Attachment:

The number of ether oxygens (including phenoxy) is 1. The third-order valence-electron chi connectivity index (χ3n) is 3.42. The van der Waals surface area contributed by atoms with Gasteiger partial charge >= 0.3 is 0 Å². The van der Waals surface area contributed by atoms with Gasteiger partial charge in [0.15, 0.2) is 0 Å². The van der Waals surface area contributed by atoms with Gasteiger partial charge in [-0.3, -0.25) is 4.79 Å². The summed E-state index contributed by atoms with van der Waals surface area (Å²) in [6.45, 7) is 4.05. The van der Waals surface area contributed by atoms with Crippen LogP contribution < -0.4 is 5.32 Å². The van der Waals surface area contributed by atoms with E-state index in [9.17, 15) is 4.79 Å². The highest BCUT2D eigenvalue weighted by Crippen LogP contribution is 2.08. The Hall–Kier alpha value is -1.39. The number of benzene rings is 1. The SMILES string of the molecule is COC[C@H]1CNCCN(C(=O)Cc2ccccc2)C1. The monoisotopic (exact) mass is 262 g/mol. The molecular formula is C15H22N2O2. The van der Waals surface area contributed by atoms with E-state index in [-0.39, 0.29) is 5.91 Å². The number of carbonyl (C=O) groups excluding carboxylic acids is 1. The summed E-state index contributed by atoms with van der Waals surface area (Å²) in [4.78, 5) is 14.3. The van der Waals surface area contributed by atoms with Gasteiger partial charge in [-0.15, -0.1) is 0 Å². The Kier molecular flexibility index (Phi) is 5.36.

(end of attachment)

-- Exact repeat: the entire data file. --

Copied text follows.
The number of ether oxygens (including phenoxy) is 1. The third-order valence-electron chi connectivity index (χ3n) is 3.42. The van der Waals surface area contributed by atoms with Gasteiger partial charge >= 0.3 is 0 Å². The van der Waals surface area contributed by atoms with Gasteiger partial charge in [0.15, 0.2) is 0 Å². The van der Waals surface area contributed by atoms with Gasteiger partial charge in [-0.3, -0.25) is 4.79 Å². The summed E-state index contributed by atoms with van der Waals surface area (Å²) in [6.45, 7) is 4.05. The van der Waals surface area contributed by atoms with Crippen LogP contribution < -0.4 is 5.32 Å². The van der Waals surface area contributed by atoms with E-state index in [9.17, 15) is 4.79 Å². The highest BCUT2D eigenvalue weighted by Crippen LogP contribution is 2.08. The Hall–Kier alpha value is -1.39. The number of benzene rings is 1. The SMILES string of the molecule is COC[C@H]1CNCCN(C(=O)Cc2ccccc2)C1. The monoisotopic (exact) mass is 262 g/mol. The molecular formula is C15H22N2O2. The van der Waals surface area contributed by atoms with E-state index in [-0.39, 0.29) is 5.91 Å². The number of carbonyl (C=O) groups excluding carboxylic acids is 1. The summed E-state index contributed by atoms with van der Waals surface area (Å²) in [4.78, 5) is 14.3. The van der Waals surface area contributed by atoms with Gasteiger partial charge in [-0.15, -0.1) is 0 Å². The Kier molecular flexibility index (Phi) is 5.36.